Kelly: Most organizations are seeing a significant proportion (30% or more in some places!) of their new fosters recruited by word of mouth—basically, people talking to one another about fostering. Market research shows that when a friend or family member talks about foster, people are likely to trust them, and this can help motivate them to sign up. Tori, you have to tell them about the foster mom who biked with her foster dog to promote fostering- that photo is so cute!

Tori: Lisa, our foster, literally rode her bike around the neighborhood with her foster pet, Summer, in a little bike car. Your existing fosters are your best advocates. Make sure they know how to promote the program. Have t-shirts made or signs for people’s front yard to promote fostering. We’ve even made cute bags for our Dog Day Out Program that say “Yes, you can adopt this dog. It’s OK to be excited!”

Kelly: What are some of the things KC Pet Project is doing to recruit a foster base that’s as diverse as your community?

Tori: For us at KC Pet Project, we’re really looking at how we recruit. People want to see themselves in your organization, so be mindful of showing diversity in your photos, flyers, promotions, etc. Branch out to new opportunities to foster. Work with your local Parks and Recreation department to set up a table at some of their summer events, go to local churches to speak on fostering or bring kittens to retirement communities to encourage residents to get involved.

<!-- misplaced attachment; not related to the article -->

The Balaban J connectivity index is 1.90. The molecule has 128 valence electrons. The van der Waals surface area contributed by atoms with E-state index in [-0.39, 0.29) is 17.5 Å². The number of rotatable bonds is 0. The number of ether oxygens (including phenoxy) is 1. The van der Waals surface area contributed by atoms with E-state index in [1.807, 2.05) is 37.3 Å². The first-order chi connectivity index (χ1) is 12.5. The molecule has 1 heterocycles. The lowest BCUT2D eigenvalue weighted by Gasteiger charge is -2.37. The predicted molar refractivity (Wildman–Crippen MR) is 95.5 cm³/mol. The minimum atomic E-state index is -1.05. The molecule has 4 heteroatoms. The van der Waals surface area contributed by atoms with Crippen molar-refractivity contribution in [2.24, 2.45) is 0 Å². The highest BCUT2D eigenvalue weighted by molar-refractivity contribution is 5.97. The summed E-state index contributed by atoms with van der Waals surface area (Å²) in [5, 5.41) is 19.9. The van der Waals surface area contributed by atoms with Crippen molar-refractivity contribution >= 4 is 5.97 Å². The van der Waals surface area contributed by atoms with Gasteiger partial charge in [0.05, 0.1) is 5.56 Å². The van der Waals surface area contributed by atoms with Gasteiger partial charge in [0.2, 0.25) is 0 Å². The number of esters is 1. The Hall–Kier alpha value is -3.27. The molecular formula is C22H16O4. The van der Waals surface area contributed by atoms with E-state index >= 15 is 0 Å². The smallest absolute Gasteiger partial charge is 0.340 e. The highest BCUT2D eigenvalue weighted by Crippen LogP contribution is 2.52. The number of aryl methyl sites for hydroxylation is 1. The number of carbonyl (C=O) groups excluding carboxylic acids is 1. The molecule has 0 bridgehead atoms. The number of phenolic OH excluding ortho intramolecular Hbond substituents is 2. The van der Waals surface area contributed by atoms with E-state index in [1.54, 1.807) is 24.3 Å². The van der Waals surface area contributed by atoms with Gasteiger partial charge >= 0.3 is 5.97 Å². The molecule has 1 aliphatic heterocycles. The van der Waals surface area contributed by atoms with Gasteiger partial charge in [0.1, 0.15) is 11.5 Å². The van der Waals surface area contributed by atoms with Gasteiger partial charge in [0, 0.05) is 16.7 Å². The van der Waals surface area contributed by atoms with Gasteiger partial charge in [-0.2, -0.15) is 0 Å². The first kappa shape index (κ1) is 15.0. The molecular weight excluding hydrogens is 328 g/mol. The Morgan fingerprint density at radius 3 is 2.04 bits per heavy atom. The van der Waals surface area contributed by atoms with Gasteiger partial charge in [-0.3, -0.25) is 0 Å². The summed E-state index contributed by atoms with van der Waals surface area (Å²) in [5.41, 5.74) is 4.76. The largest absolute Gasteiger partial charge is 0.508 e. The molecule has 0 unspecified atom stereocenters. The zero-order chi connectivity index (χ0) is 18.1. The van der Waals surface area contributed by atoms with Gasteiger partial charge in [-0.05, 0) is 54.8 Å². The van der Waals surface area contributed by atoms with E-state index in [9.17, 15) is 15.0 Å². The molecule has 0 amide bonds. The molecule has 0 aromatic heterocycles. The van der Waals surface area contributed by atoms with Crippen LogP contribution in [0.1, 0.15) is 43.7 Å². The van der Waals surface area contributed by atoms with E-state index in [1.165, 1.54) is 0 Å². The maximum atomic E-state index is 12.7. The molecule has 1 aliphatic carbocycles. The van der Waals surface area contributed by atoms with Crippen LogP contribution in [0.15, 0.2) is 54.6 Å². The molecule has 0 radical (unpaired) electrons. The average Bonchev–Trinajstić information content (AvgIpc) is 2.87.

Also, make it easy to foster. Don’t call it an application—we call it a sign-up form and it’s easily accessible on our website. Have flyers in English and in Spanish, and have a system in place to support your Spanish-speaking fosters.

Kelly: What are some of the strategies you’re using to recruit and renew fosters (marketing pets in foster so they get adopted and their foster caregivers can take on new pets?)?

Tori: In non-covid times, we do a lot of collaboration with bars and restaurants, where we’ll do little fundraising events but we’ll also do foster recruitment. There’s a Kitten Shower event that we do at a brewery every year where we collect donations for our foster program. We have our fosters there and our foster coordinators. We bring kittens and cat toys, and everyone goes around and talks about what it’s like to foster.

At the start of the pandemic, we did a live Facebook Q & A, just talking about fostering. I interviewed our foster managers, Lisa and Sara, and we talked about how people could get involved, what fostering would look like during a pandemic and what kinds of animals we had that needed to go to homes. We cleared out our shelter in less than two weeks.

Invite your fosters to be a part of internal Facebook Groups where they can share content and photos of their pets. We do a Foster Friday each week and encourage our fosters to share photos and updates. Marketing can get great content to share from the organization’s social media pages.

We also do Instagram takeover days, where we give our fosters Instagram access for the day, and they can post their pet, using local and national hashtags, to draw attention to them.

Interested in learning more about foster recruitment? Check out the links on our foster resource page!